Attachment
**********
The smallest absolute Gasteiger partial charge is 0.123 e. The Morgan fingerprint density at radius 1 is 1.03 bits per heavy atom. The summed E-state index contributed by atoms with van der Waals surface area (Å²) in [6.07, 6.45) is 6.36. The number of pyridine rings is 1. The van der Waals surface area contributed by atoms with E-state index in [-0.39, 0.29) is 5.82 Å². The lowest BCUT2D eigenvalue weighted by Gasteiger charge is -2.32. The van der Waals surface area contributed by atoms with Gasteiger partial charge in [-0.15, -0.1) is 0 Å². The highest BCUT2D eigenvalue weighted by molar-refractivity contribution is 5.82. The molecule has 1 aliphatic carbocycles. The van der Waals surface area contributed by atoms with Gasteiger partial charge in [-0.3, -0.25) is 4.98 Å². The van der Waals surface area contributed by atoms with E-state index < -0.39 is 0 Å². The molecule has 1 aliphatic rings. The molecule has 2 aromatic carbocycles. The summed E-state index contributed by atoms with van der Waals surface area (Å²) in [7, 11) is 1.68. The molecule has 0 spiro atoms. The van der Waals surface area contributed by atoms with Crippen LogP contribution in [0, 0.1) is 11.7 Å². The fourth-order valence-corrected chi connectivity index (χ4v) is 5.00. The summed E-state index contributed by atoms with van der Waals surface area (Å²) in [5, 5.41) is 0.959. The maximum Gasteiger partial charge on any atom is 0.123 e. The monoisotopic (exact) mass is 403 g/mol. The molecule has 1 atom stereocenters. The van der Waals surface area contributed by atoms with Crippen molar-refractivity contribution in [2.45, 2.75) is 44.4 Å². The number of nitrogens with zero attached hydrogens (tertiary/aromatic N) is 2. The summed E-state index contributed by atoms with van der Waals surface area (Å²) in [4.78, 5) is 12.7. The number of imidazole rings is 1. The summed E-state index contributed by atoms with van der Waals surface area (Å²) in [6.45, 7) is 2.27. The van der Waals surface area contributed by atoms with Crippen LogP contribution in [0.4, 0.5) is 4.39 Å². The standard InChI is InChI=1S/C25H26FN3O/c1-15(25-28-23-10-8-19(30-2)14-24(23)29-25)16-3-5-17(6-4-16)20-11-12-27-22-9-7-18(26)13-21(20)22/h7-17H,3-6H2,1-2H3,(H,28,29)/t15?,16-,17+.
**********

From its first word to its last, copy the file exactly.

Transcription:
The smallest absolute Gasteiger partial charge is 0.123 e. The Morgan fingerprint density at radius 1 is 1.03 bits per heavy atom. The summed E-state index contributed by atoms with van der Waals surface area (Å²) in [6.07, 6.45) is 6.36. The number of pyridine rings is 1. The van der Waals surface area contributed by atoms with E-state index in [-0.39, 0.29) is 5.82 Å². The lowest BCUT2D eigenvalue weighted by Gasteiger charge is -2.32. The van der Waals surface area contributed by atoms with Gasteiger partial charge in [-0.15, -0.1) is 0 Å². The highest BCUT2D eigenvalue weighted by molar-refractivity contribution is 5.82. The molecule has 1 aliphatic carbocycles. The van der Waals surface area contributed by atoms with Gasteiger partial charge in [-0.3, -0.25) is 4.98 Å². The van der Waals surface area contributed by atoms with E-state index < -0.39 is 0 Å². The molecule has 1 aliphatic rings. The molecule has 2 aromatic carbocycles. The summed E-state index contributed by atoms with van der Waals surface area (Å²) in [7, 11) is 1.68. The molecule has 0 spiro atoms. The van der Waals surface area contributed by atoms with Crippen LogP contribution in [0, 0.1) is 11.7 Å². The fourth-order valence-corrected chi connectivity index (χ4v) is 5.00. The summed E-state index contributed by atoms with van der Waals surface area (Å²) in [5, 5.41) is 0.959. The maximum Gasteiger partial charge on any atom is 0.123 e. The monoisotopic (exact) mass is 403 g/mol. The molecule has 1 atom stereocenters. The van der Waals surface area contributed by atoms with Crippen molar-refractivity contribution in [2.45, 2.75) is 44.4 Å². The number of nitrogens with zero attached hydrogens (tertiary/aromatic N) is 2. The summed E-state index contributed by atoms with van der Waals surface area (Å²) in [4.78, 5) is 12.7. The number of imidazole rings is 1. The summed E-state index contributed by atoms with van der Waals surface area (Å²) in [6.45, 7) is 2.27. The van der Waals surface area contributed by atoms with Crippen LogP contribution in [0.4, 0.5) is 4.39 Å². The standard InChI is InChI=1S/C25H26FN3O/c1-15(25-28-23-10-8-19(30-2)14-24(23)29-25)16-3-5-17(6-4-16)20-11-12-27-22-9-7-18(26)13-21(20)22/h7-17H,3-6H2,1-2H3,(H,28,29)/t15?,16-,17+.